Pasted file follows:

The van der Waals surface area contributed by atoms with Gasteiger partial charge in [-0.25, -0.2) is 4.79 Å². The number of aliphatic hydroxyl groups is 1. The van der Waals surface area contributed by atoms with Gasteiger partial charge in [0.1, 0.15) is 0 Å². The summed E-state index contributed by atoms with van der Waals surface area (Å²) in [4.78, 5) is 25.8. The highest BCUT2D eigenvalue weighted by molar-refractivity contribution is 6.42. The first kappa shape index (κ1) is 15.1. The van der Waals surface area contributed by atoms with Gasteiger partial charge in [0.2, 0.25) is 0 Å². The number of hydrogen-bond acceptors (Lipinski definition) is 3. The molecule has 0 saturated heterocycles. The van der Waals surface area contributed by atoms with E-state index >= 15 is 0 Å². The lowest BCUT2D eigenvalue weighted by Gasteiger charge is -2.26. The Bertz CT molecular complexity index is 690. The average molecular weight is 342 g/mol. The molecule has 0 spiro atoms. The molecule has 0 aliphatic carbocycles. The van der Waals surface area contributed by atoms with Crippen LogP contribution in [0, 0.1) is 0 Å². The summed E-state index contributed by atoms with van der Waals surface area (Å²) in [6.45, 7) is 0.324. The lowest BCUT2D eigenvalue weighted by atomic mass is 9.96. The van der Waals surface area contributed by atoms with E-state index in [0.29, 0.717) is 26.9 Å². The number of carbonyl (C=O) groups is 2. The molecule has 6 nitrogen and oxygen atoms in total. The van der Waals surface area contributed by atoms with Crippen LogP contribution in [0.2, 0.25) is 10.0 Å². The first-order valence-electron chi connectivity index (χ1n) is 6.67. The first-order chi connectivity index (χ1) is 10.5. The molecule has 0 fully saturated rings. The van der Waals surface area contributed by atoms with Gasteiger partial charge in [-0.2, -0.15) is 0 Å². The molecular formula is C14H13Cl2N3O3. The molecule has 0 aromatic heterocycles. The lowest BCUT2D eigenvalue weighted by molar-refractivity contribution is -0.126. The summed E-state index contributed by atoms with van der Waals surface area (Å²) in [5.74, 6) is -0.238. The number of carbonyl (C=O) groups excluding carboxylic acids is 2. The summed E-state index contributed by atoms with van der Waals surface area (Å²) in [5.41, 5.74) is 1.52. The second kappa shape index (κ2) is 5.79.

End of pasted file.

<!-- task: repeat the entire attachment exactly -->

The van der Waals surface area contributed by atoms with Gasteiger partial charge in [-0.25, -0.2) is 4.79 Å². The number of aliphatic hydroxyl groups is 1. The van der Waals surface area contributed by atoms with Gasteiger partial charge in [0.1, 0.15) is 0 Å². The summed E-state index contributed by atoms with van der Waals surface area (Å²) in [4.78, 5) is 25.8. The highest BCUT2D eigenvalue weighted by molar-refractivity contribution is 6.42. The first kappa shape index (κ1) is 15.1. The van der Waals surface area contributed by atoms with Gasteiger partial charge in [0.2, 0.25) is 0 Å². The number of hydrogen-bond acceptors (Lipinski definition) is 3. The molecule has 0 saturated heterocycles. The van der Waals surface area contributed by atoms with E-state index >= 15 is 0 Å². The lowest BCUT2D eigenvalue weighted by Gasteiger charge is -2.26. The Bertz CT molecular complexity index is 690. The average molecular weight is 342 g/mol. The molecule has 0 spiro atoms. The molecule has 0 aliphatic carbocycles. The van der Waals surface area contributed by atoms with Crippen LogP contribution in [0, 0.1) is 0 Å². The summed E-state index contributed by atoms with van der Waals surface area (Å²) in [6.45, 7) is 0.324. The lowest BCUT2D eigenvalue weighted by atomic mass is 9.96. The van der Waals surface area contributed by atoms with E-state index in [0.29, 0.717) is 26.9 Å². The number of carbonyl (C=O) groups is 2. The molecule has 6 nitrogen and oxygen atoms in total. The van der Waals surface area contributed by atoms with Crippen LogP contribution in [0.2, 0.25) is 10.0 Å². The first-order valence-electron chi connectivity index (χ1n) is 6.67. The first-order chi connectivity index (χ1) is 10.5. The molecule has 0 fully saturated rings. The van der Waals surface area contributed by atoms with Gasteiger partial charge in [-0.2, -0.15) is 0 Å². The molecular formula is C14H13Cl2N3O3. The molecule has 0 aromatic heterocycles. The lowest BCUT2D eigenvalue weighted by molar-refractivity contribution is -0.126. The summed E-state index contributed by atoms with van der Waals surface area (Å²) in [5.74, 6) is -0.238. The number of carbonyl (C=O) groups excluding carboxylic acids is 2. The summed E-state index contributed by atoms with van der Waals surface area (Å²) in [5.41, 5.74) is 1.52. The second kappa shape index (κ2) is 5.79.